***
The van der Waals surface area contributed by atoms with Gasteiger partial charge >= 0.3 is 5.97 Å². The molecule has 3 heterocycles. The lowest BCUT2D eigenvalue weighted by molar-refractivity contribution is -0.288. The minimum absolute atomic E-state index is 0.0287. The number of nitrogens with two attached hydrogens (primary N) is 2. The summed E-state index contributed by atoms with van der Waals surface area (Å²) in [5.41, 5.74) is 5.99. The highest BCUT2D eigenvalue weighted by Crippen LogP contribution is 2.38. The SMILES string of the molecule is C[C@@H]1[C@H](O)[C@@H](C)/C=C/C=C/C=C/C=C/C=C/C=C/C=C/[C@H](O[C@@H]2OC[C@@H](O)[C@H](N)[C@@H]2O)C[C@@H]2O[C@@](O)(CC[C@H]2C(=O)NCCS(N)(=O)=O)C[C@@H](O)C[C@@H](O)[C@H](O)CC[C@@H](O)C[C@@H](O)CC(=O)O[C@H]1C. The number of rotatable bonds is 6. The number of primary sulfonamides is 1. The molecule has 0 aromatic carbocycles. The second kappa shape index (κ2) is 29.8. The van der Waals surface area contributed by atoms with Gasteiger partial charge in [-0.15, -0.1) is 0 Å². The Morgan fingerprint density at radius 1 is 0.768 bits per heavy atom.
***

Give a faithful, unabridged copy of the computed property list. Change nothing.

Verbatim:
The van der Waals surface area contributed by atoms with Gasteiger partial charge >= 0.3 is 5.97 Å². The molecule has 3 heterocycles. The lowest BCUT2D eigenvalue weighted by molar-refractivity contribution is -0.288. The minimum absolute atomic E-state index is 0.0287. The number of nitrogens with two attached hydrogens (primary N) is 2. The summed E-state index contributed by atoms with van der Waals surface area (Å²) in [5.41, 5.74) is 5.99. The highest BCUT2D eigenvalue weighted by Crippen LogP contribution is 2.38. The SMILES string of the molecule is C[C@@H]1[C@H](O)[C@@H](C)/C=C/C=C/C=C/C=C/C=C/C=C/C=C/[C@H](O[C@@H]2OC[C@@H](O)[C@H](N)[C@@H]2O)C[C@@H]2O[C@@](O)(CC[C@H]2C(=O)NCCS(N)(=O)=O)C[C@@H](O)C[C@@H](O)[C@H](O)CC[C@@H](O)C[C@@H](O)CC(=O)O[C@H]1C. The number of rotatable bonds is 6. The number of primary sulfonamides is 1. The molecule has 0 aromatic carbocycles. The second kappa shape index (κ2) is 29.8. The van der Waals surface area contributed by atoms with Gasteiger partial charge in [-0.15, -0.1) is 0 Å². The Morgan fingerprint density at radius 1 is 0.768 bits per heavy atom.